#19
May412, 05:23 PM

P: 95

I am using nondeterminism as my definition of randomness. A function is involved in the construction defined in the OP. We are generating a random number, then we are adding one to it. Remember that this is not a real situation that we are describing, it's a vague idea that we are trying to make precise. I am thinking in terms of a process generating a random number, composed with the function defined by f(x)=x+1, because to me this concept is clear, and it appears to capture the essence of the situation in the OP.




#20
May412, 05:25 PM

Mentor
P: 4,499

MadViolinist, imagine instead the following procedure
1) Generate a random number 2) Add one to this number 3) Subtract one from this number Is the final output a randomly generated number? 



#21
May412, 05:34 PM

P: 18

Hey dcpo and OfficeShredder:
Perhaps I am just paranoid about not using functions in this context. I cannot think of a way to avoid using a function and yet still maintaining the randomness of an element of a domain assumed to be random when introducing the bit about adding a 1. On a side note: How are we getting the random number in the first place? If there is a way to get that number without using any composition, then it would be easier for me. Unless, what if there is a random number X in some space which we just suppose to be 1 from some other number we never touched upon. Then, we still record the random number X as X, without ever having to deal with the adding or subtracting of one? I suppose that would relate to the bit Office Shredder mentioned about some random number+11 (=random number). Thanks for sticking around.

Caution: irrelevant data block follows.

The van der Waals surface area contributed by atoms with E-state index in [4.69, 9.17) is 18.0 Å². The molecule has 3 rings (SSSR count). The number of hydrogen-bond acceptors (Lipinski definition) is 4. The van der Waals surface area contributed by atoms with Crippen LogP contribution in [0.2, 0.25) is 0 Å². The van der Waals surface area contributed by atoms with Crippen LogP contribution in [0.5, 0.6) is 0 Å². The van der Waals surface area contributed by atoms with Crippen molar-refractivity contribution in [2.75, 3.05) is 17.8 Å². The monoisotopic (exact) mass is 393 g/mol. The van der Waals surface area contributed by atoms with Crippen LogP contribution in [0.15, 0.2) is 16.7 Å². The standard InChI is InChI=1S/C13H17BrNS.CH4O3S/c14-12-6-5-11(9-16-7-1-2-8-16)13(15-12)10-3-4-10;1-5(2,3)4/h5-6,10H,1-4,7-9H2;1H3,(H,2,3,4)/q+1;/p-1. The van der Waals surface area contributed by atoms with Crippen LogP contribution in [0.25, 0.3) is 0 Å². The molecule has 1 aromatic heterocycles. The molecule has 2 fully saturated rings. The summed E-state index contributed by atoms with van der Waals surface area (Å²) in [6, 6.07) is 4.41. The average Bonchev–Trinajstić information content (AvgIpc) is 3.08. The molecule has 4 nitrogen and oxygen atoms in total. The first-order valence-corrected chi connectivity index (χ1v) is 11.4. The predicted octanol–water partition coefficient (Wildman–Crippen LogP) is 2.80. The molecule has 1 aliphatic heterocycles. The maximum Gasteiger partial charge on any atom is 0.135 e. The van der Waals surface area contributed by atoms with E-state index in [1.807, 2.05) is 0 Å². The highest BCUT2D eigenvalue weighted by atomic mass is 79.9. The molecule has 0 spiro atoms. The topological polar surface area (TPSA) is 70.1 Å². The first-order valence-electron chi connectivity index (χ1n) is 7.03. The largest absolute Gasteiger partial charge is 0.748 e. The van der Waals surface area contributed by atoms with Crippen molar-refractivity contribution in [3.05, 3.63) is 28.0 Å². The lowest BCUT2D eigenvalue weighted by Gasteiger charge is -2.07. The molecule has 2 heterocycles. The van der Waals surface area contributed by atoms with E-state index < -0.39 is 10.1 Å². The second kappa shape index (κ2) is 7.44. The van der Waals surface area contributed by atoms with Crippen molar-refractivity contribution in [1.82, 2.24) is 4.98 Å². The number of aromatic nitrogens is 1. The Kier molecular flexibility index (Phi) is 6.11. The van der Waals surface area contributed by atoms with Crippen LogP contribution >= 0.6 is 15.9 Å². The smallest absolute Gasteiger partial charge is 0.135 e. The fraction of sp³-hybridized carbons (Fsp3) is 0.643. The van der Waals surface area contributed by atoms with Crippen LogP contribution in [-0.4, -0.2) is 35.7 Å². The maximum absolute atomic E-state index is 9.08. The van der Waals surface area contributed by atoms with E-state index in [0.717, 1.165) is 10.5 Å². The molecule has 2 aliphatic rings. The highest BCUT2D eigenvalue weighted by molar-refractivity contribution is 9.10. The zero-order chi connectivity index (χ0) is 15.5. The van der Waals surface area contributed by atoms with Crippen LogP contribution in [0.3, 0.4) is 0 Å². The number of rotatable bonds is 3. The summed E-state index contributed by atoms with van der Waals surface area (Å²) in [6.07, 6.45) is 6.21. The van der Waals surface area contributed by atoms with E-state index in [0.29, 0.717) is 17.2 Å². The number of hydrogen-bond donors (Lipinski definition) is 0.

#22
May412, 05:55 PM

P: 95





#23
May412, 06:37 PM

P: 18

I guess that solves it. Thanks all.



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